Ari Sadanandom obtained his undergraduate degree from the National University of Singapore, where he studied molecular genetics. However Ari knew that he wanted to do a PhD and pursue a scientific career abroad (although in another life he would have been a professional footballer!).
He moved to the UK where he completed a Master’s degree at the University of East Anglia and, in 1999, a PhD at the John Innes Centre for Plant Science research. Progressing rapidly through two postdoctoral positions at The Sainsbury Laboratory for Plant Pathology at Norwich, Ari eventually took up lecturer positions at the University of Glasgow in 2003, and then as senior lecturer at Warwick University in 2009. Ari moved again to Durham at 2011 where he is currently Professor of Plant Molecular Sciences.
Ari has built a research group around the topic of protein modification and how these modifications control how plants grow and interact with their environment. Proteins can be modified by the addition of chemical groups and this can change the way they work. An example is the DELLA protein, which underpins dwarfism in wheat. The stability of the DELLA protein is controlled by ubiquitination (a type of protein modification). Increased DELLA protein stability is what gives wheat a dwarf phenotype – the essence of increased yields during the green revolution. The current focus of Ari’s research is to understand how protein modifications influences how plants respond to pathogen attack. When plants are under pathogen attack, lots of processes are halted and the plant stops growth and development. This has a big impact on productivity. If we understood more about how regulatory mechanisms like protein modification influence this growth arrest, this would enable us to develop crops with better yield without compromising crop immunity.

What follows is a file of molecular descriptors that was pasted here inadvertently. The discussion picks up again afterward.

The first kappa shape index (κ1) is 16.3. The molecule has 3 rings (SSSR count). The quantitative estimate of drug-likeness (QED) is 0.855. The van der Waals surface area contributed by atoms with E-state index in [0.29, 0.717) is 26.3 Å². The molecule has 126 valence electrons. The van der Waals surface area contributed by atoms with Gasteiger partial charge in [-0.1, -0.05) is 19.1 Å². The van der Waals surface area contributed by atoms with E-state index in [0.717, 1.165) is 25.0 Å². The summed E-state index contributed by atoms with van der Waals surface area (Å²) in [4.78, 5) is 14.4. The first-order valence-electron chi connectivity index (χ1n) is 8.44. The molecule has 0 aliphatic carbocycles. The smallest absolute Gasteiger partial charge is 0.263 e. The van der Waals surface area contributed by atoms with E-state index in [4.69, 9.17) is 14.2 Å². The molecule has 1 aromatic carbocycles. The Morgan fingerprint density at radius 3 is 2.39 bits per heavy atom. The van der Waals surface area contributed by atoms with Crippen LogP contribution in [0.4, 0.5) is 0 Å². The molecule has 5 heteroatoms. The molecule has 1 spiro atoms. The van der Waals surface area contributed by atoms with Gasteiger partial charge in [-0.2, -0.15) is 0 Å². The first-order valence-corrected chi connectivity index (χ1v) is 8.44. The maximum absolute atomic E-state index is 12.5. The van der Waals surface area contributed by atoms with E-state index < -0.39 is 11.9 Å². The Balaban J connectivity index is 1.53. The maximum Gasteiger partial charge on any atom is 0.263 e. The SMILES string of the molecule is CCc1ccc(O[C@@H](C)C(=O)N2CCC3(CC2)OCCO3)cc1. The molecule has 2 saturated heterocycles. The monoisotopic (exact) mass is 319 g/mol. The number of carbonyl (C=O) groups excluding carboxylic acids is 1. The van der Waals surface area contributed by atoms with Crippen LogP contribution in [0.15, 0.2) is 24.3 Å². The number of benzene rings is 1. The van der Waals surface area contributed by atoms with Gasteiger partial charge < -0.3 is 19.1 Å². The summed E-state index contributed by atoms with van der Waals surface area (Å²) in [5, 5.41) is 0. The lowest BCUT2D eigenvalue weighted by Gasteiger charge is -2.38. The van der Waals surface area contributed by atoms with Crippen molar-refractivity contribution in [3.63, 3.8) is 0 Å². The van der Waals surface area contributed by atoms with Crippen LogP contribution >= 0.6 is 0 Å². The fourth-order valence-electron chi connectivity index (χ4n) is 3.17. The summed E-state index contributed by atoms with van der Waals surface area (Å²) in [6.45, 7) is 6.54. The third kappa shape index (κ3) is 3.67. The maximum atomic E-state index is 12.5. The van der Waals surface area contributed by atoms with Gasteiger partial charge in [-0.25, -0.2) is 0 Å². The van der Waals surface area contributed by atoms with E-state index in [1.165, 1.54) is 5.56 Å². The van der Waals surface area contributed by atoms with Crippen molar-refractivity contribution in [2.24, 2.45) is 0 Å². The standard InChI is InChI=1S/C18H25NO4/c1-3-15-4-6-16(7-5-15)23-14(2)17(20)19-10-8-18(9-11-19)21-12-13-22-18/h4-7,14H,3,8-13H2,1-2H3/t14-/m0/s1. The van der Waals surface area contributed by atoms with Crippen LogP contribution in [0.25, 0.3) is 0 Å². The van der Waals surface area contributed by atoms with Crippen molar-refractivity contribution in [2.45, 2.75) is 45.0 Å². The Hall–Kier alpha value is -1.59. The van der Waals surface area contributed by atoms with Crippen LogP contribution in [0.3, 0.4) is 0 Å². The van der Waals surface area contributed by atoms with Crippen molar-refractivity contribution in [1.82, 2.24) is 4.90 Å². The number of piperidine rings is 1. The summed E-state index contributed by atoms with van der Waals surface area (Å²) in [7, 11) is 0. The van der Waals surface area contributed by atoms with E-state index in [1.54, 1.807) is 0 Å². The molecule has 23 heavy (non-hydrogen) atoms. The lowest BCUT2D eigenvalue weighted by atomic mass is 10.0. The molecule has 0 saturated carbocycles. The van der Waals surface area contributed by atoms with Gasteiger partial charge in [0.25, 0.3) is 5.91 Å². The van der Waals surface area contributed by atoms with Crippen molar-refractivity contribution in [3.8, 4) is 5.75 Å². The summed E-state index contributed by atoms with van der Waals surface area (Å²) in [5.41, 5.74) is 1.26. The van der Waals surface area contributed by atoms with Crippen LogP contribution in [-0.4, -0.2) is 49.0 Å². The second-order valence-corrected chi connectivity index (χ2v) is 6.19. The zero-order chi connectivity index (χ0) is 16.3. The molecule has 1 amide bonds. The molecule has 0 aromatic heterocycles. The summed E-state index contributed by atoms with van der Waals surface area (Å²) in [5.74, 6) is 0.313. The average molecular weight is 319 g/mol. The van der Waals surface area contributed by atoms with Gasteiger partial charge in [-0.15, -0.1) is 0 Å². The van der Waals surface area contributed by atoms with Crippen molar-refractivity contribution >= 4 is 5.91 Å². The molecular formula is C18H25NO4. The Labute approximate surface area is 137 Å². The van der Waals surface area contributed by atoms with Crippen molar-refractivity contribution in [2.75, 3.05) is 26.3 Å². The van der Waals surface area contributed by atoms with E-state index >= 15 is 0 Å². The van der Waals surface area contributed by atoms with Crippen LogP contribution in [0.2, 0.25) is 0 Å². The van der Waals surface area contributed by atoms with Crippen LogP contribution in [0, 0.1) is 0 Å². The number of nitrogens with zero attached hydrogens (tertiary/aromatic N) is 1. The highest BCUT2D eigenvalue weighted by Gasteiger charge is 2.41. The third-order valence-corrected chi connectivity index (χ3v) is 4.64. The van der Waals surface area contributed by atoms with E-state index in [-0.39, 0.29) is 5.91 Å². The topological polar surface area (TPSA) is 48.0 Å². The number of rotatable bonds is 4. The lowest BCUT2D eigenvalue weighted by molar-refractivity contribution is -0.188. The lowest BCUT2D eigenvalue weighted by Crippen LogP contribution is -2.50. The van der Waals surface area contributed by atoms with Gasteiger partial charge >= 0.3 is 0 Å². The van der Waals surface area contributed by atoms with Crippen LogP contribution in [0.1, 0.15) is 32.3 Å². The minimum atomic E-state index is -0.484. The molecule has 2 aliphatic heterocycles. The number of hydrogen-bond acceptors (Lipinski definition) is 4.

As chair of the N8 AgriFood programme in Durham, an association of eight northern UK Universities (N8), he is also overseeing research projects into resilience and sustainability of food production. Ari is also director of the Durham Centre for crop improvement technology (DCCIT) since 2014. DCCIT is a cross-disciplinary research centre that has multiple links with Agriculture industry to develop solutions that are more effective in field conditions.